Saturday, May 18, 2013
Alaska Tsunami Warning Center Tracks Massive Quake in Japan
A deadly quake in Japan causes tsunami warnings throughout the Pacific. KTVA CBS 11 visited the Alaska Tsunami Warning Center to see what effect it had on Alaska.
The largest earthquake in recorded Japanese history shook the country last night, but the West Coast and Alaska Tsunami Warning Center in Palmer, Alaska, did not immediately issue tsunami warnings or advisories for Alaskans.
“We looked at the data a little later and we found the earthquake was much bigger, so we were discussing how big the earthquake was for a while… that’s why we did not send a warning out, because we had time. We also discussed the size of the earthquake,” said Paul Huang, Ph.D., Seismologist, West Coast and Alaska Tsunami Warning Center.
But by waiting, it was able to change Japanese agencies’ first reading during the quake from 7.9 to the final reading of 8.9 magnitudes.
Tsunami warnings for areas surrounding the Aleutian Islands and advisories from Sand Point to Valdez spread across the state, but by the afternoon, Alaska remained safe.
“The energy [is] going down to South America, so you see there's very little energy heating Alaska,” Huang said.
“So that's why we're lucky. We're not in direct heat.”
Huang said Alaska was also skipped because of the surrounding Bering Sea.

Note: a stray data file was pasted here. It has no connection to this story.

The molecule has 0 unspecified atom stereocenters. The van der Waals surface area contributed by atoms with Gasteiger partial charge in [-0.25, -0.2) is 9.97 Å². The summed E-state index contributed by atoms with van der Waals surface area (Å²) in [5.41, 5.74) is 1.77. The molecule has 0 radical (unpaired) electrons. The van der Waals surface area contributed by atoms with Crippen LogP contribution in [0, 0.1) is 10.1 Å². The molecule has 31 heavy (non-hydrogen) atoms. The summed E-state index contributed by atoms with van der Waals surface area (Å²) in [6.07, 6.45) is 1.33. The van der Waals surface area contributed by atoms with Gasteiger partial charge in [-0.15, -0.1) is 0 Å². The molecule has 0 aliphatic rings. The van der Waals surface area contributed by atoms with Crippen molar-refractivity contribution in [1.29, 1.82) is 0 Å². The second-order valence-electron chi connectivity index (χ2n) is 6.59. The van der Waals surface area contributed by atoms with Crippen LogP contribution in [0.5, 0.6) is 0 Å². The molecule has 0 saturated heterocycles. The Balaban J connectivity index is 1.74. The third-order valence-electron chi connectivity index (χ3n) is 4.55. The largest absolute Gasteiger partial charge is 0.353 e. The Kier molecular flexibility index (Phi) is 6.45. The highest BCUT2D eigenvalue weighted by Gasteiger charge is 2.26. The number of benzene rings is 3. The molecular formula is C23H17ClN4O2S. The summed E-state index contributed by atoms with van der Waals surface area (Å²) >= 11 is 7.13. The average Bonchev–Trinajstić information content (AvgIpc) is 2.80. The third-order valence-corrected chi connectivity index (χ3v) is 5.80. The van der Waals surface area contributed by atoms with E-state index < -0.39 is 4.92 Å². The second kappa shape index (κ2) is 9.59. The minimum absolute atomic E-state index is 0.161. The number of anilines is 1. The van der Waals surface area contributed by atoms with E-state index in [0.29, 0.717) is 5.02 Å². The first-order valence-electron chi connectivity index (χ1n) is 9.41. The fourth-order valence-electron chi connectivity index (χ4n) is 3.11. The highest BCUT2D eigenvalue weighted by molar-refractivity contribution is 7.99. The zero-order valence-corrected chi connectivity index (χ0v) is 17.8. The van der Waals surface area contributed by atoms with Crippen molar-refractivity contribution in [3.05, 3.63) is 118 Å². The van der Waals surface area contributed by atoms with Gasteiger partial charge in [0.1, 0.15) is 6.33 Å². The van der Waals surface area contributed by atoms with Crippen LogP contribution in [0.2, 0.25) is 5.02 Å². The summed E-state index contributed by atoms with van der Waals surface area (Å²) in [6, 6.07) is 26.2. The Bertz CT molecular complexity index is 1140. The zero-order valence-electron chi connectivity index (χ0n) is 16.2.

“The waves slow down, the friction pick up all the energy so we got lucky there, too,” he said.
The islands of Hawaii saw swells of up to seven feet this morning and many islanders and tourists, including Alaskans, were forced to evacuate.
Anchorage Police Department spokesman Lt. Dave Parker was vacationing on the Big Island with his family when he was forced to evacuate his hotel Thursday night.
“There was a lot of damaged and a lot of shops were ruined. Bubba Gump’s had their staff down there [on the street] and they were starting the clean up effort, but otherwise businesses right across the street are opened up and life goes on as usual,” Parker said.
“Hawaiians are kind of resilient like Alaskans,” he continued.
After hours of work, the Tsunami Warning Center said its warning efforts were a success.
“We're lucky this earthquake did not happen in our territory, it did not happen in Alaska or west coast, it happened in Japan,” Huang said.
“We had lots of time, and it’s successful because we had time, we can do calculations. If this happened in our area, it wouldn't be easy, because nobody can get warnings out that fast…and with all the communications, everything would go down, so it'd be a lot of fatalities,” Huang said.
“This one is a lucky one.”
The Tsunami Warning Center said everything went smoothly Friday for Alaska, even as the effects of the quake spread across the world.